Our View: Protect pets from cold

While many have already been working to getting their cars, homes and families prepared for the impending cold weather, let’s not forget the importance of protecting our pets from the dangers of the season as well.

The American Society for Prevention of Cruelty to Animals offers the following cold weather safety tips for pets.

— Keep your home humidified and towel dry your pet as soon as he comes inside, paying special attention to his feet and  between the toes. Remove any snow balls from between his foot pads.

— Never shave your dog down to the skin in winter, as a longer coat will provide more warmth. If your dog is long-haired, simply trim him to minimize the clinging ice balls, salt crystals and de-icing chemicals that can dry his skin. Don’t neglect the hair between his toes. If your dog is short-haired, consider getting him a coat or sweater with a high collar or turtleneck with coverage from the base of the tail to the belly. For many dogs, this is regulation winter wear.

— After each walk, wash and dry your pet’s feet and stomach to remove ice, salt and chemicals. Check for cracks in paw pads or redness between the toes. Winter walks can become downright dangerous if chemicals from ice-melting agents are licked off of bare paws.

— Massaging petroleum jelly or other paw protectants into paw pads before going outside can help protect from salt and chemical agents. Booties provide even more coverage and can also prevent sand and salt from getting lodged between bare toes and causing irritation.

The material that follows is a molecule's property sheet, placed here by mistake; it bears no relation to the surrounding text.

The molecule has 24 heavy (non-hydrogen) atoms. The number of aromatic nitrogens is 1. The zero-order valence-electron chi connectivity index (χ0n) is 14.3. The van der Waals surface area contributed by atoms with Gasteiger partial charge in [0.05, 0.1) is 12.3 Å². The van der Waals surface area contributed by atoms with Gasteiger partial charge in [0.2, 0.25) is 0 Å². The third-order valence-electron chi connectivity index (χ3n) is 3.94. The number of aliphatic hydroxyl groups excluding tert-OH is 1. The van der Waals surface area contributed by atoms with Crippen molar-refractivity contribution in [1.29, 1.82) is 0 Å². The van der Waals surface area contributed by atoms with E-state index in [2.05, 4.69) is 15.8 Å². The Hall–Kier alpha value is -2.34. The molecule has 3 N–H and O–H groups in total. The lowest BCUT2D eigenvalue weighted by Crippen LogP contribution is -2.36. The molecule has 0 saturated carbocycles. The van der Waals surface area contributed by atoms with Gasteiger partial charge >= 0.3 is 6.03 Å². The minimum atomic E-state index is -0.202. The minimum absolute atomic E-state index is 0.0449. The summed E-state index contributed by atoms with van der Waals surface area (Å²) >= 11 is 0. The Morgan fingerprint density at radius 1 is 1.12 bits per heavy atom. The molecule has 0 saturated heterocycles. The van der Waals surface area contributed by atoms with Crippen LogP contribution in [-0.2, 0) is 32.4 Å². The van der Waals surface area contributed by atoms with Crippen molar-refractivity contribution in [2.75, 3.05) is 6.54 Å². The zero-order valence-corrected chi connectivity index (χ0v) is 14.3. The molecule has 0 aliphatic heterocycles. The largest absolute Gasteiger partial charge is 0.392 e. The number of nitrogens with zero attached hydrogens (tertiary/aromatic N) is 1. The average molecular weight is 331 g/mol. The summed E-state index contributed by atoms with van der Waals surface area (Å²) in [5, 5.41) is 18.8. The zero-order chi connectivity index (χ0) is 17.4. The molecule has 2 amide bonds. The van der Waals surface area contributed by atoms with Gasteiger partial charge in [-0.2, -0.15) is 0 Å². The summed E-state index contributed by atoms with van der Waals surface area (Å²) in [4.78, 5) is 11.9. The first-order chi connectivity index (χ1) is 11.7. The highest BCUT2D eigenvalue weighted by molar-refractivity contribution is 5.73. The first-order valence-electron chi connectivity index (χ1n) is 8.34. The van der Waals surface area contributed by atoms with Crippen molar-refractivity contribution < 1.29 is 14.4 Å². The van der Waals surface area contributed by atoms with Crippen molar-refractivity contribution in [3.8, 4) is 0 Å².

— Like coolant, antifreeze is a lethal poison for dogs and cats. Be sure to thoroughly clean up any spills from your vehicle, and consider using products that contain propylene glycol rather than ethylene glycol.

— Make sure your companion animal has a warm place to sleep, off the floor and away from all drafts. A cozy dog or cat bed with a warm blanket or pillow is perfect.

— Pets burn extra energy by trying to stay warm in wintertime. Feeding your pet a little bit more during the cold weather months can provide much-needed calories, and making sure she has plenty of water to drink will help keep her well-hydrated and her skin less dry.

— Remember, if it’s too cold for you, it’s probably too cold for your pet, so keep your animals inside. If left outdoors, pets can freeze, become disoriented, lost, stolen, injured or killed. In addition, don’t leave pets alone in a car during cold weather, as cars can act as refrigerators that hold in the cold and cause animals to freeze to death. If you see an animal left outside in dangerous condition, politely share your concern with your neighbors or report it to local animal control.

As another winter quickly approaches, consider the safety of your furry friends, too.